Van de Putte throws her head back and laughs. “We heard that a lot, too!” She suddenly appears a bit more relaxed. “I worked well with [Attorney General] Abbott,” she says. “We did disagree on policy from time to time but it was never personal.”
It could be that this objectivity, perhaps the result of her 35-year career as a pharmacist, was the key to her legislative success. Then again, it could be that she not only enjoys statecraft, but the art and strategy of “vigorous” campaigning, too. She attests that the hardest days of her life were when she’d wake up at the crack of dawn, make breakfast and pack lunches for her children. Back then she was either headed to Austin or going to work at her pharmacy. For Van de Putte, running for office and meeting potential voters isn’t strenuous by comparison. “This is actually very joyful. If you really want to be a public servant, you have to like people [and] you have to learn how to listen.”
But sometimes the things a politician has to listen to aren’t so uplifting–and in Van de Putte’s case, they can be brow-raisingly cruel. “I know that politics is tough and there are going to be negative things said. I brush them off,” she says. Focusing on the “greater public good” helps her to keep her mind on things like studying the city’s rapid growth and “understanding where we can be. Our best days are ahead of us,” she says.
“What we have right now is a lack of leadership at City Hall,” Van de Putte says. “Our council members are in less than two terms, less than really two years,” she says. “They all have great skill sets [that] have not been utilized.”
Like her fellow mayoral candidates, Van de Putte must address how tempted she may or may not be to the glittering stage of higher government, that same stage that whisked away our last elected mayor.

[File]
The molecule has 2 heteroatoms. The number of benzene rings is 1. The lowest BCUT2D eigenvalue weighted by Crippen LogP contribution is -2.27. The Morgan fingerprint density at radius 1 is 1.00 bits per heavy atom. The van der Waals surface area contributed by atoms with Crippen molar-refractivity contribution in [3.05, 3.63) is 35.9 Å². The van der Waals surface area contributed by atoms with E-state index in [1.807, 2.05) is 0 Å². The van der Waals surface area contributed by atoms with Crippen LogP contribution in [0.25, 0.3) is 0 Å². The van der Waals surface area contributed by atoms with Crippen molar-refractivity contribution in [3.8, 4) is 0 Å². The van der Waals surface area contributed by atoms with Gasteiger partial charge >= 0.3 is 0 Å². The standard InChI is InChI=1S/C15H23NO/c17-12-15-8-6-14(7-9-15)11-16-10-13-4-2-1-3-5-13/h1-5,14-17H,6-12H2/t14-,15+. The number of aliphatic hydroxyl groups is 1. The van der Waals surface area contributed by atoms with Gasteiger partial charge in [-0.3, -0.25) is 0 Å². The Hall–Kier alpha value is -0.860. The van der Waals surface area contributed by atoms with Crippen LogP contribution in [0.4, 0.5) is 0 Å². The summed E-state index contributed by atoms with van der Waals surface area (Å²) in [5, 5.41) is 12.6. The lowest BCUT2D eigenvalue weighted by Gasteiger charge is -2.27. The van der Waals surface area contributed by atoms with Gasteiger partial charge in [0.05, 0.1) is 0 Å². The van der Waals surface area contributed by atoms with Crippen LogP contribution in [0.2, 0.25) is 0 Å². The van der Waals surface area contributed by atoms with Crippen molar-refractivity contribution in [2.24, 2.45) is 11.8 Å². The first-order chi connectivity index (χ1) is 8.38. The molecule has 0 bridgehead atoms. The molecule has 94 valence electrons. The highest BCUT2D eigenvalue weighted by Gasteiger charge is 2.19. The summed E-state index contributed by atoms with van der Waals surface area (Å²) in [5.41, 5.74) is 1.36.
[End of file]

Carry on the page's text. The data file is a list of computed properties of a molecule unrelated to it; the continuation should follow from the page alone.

“You won’t find me campaigning across the country for any candidate. That’s not going to be my job as San Antonio mayor,” she says, adding that she’s “very proud of the trajectory” of the Castro brothers and believes they’re both “destined for great things.” But the endorsement-rich candidate seems focused on the present. “I will use every friendship, every contact, every relationship I have for the people of San Antonio, not for any political party or any one person.”
If she does win this election, one can’t help but wonder if the impact she had as a legislator could equal the potential legacy of a mayorship. Van de Putte was herself inspired by female state leaders like Barbara Jordan: “She had an unwavering faith in the Constitution that played out during the Watergate hearings.”
Van de Putte’s role in the historical landmarks of her career pale alongside “very personal” experiences like the bipartisan work she did on House Bill 1942, which addressed bullying in public schools. She worked with dozens of parents whose children committed suicide because they were bullied. Among the supporters were the parents of Asher Brown, a 13-year-old boy whose suicide inspired the bill’s creation. “We almost didn’t get it. The moment it passed about a dozen parents were watching,” Van de Putte recalls with a suspense she’s still able to conjure. “After the vote they came running down the floor and I ran outside. They were sobbing [and] I just succumbed to the emotion.”
She takes a deep breath and holds back a brief wave of unexpected emotion.
“They wanted their child’s death to mean something,” she says. “It’s those memories that are the most poignant.”